Why the Red Sox Locked Up Clay Buchholz
Clay Buchholz just cashed in on his breakout 2010 season, signing a 4 year, $30.5 million extension with the Boston Red Sox. It was announced in a press conference on Sunday, the first such press conference this week with another potentially to follow shortly with Adrian Gonzalez’s extension.
Much like Gonzalez’s rumored extension, this was something Red Sox followers have been speculating on since Buchholz finished 6th in the American League Cy Young vote. We at Boston Sports Then and Now even commented on the potential for an extension for the young right hander in his 2010 Player Preview:
“While 2011 may not be a traditional contact year for Buchholz, if he wants to follow the Jon Lester salary career path it just might be. At this stage in his career Lester signed his 5 year, $30 million contact with a team option for 2014.”
From the looks of it, that is the exact deal that the Red Sox and Buchholz’s camp used as a model for the deal (and one many other rising star pitchers have used as a model as well), buying out all of his arbitration years as well as one free agent year. The difference here is that, in addition to the one free agent year, the Red Sox also included two years of team options. Therefore, the deal breaks down like this according to Peter Abraham of the Boston Globe:
2011 – Current salary of $550, 000 plus a newly added $1 million signing bonus
2012 – $3.5 million
2013 – $5.5 million
2014 – $7.7 million
2015 – $12 million
2016 – $13 million team option or $245,000 buyout
2017 – $13.5 million team option or $500,000 buyout
2015 would have been Buchholz’s first free agent year, and now the Red Sox have the option to retain Buchholz for three additional years, through his age 32 season. Red Sox GM, Theo Epstein, has indicated that buying out one year of free agency was team policy for extensions such as this. Epstein said that buying out FA years was essential to this deal as he told Nick Cafardo of the Boston Globe,
“While it’s a lot of money, compared to what it cost to bring in a free agent pitcher on a long-term contract, it’s not that much money, so it made the risk-reward worth it from our perspective. Without the option years and flexibility, it gets a little less comfortable from the club’s standpoint.’’
The reason Buchholz would do this type of deal is simple to understand. With a young wife a child the guaranteed money meant a good deal of security for his family. The key for the Red Sox was getting cost certainty, and also the ability to have the rights to the player for the prime of his career, years longer than simply going through the arbitration process.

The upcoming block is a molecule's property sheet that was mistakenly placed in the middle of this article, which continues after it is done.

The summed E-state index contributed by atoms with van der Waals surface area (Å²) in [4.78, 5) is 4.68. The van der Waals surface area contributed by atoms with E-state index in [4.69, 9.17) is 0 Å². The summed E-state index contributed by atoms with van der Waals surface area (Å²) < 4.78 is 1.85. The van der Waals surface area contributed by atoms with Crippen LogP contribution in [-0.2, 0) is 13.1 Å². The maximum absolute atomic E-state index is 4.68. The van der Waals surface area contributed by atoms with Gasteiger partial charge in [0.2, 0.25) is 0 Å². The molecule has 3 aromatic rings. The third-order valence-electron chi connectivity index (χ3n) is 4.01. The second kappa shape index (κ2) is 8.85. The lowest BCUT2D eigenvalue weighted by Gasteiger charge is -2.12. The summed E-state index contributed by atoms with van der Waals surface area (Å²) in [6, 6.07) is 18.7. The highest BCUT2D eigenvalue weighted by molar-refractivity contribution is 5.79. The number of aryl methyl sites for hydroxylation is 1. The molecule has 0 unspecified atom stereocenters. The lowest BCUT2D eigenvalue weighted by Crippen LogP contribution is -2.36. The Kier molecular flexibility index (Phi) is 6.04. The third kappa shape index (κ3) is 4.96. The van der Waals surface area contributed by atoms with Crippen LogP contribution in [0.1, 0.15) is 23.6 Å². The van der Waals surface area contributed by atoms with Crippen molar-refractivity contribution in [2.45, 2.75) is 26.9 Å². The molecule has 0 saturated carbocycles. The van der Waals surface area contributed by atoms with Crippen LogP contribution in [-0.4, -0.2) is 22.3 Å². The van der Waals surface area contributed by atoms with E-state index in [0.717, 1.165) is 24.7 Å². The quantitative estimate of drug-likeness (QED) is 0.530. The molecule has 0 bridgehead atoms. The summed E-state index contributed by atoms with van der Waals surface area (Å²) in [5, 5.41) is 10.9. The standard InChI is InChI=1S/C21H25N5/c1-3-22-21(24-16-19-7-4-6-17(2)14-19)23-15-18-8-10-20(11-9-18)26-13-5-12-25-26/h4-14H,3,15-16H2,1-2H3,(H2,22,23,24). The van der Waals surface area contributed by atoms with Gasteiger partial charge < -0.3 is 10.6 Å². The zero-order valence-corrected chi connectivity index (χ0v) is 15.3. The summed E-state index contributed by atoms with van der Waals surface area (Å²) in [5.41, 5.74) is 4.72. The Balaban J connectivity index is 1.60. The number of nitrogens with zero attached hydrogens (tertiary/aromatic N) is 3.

The question remains, how good of a deal was this for the Red Sox? The answer in short is that is it a very good deal for the team, with the two option years really tipping the scales. Salaries are expected to continue to increase for the foreseeable future, and most likely just the three free agency years would have netted Buchholz more on the open market than the total $56.5 million he will earn if all the options are picked up. An average annual salary of $9.4 million is a steal for a pitcher of Buchholz caliber. This also affords the Red Sox the ability to take on other large contracts, such as the ones just given to Crawford, Lackey and Beckett as well as gives them the cost certainty to commit to the eventual $20+ million annually that Gonzalez will require.
Those of you who love to see the glass as half empty must be wondering, “Well, what if Buchholz’s 2010 was an aberration and not a breakout? What if he regresses dramatically?” Expecting another 2.33 ERA from Buchholz is unrealistic, but expecting more than a full run regression might be too aggressive in the other direction. Bill James has Buchholz penciled in for a 3.54 ERA and ZIPS has him projected at 3.79, and I believe somewhere in between those is about right. He did have his highest pitch value of his career on his fastball, changeup, and slider and a regression in any of those pitches could affect his overall performance. However, I should also mention that those results could be due to the highest velocity of his career, and also possibly increased command at the major league level – something that was regarded as one of his strengths in the minors.
Buchholz had a 3.7 WAR (wins above replacement) last year, which – according to Fan Graphs – would make him worth $14.7 million on the free agent market. Even if his conventional stats such as ERA regress a bit there are still other ways Buchholz can add value. He only threw 173 innings in 2010, and it is well within reason to expect Buchholz to increase that by around 30 innings this year. That has tremendous value – one example of why John Lackey’s 2010 was underrated – and would only add to Buchholz strong resume.
He is also still only 26, and therefore there is still hope for further development as well. His strikeout rate in the minor leagues was well over 10 strikeouts per 9 innings, but he did not miss bats with the same regularity in the majors last year. He seemed to trade swing and miss stuff to pitch to contact more. The ability to make that adjustment should mean that he is either able to go deeper into games now, or use his new confidence to attack hitters more and use his knock out changeup to increase his strikeout rate.
Overall, even accounting for a reasonable regression, this deal is an extremely team friendly one and one that should give the Red Sox the freedom to not limit themselves in other deals. Ideally if the young pitcher continues to develop, they could have two young pitchers – along with Lester – contending for the Cy Young every year, while making peanuts compared to other established aces.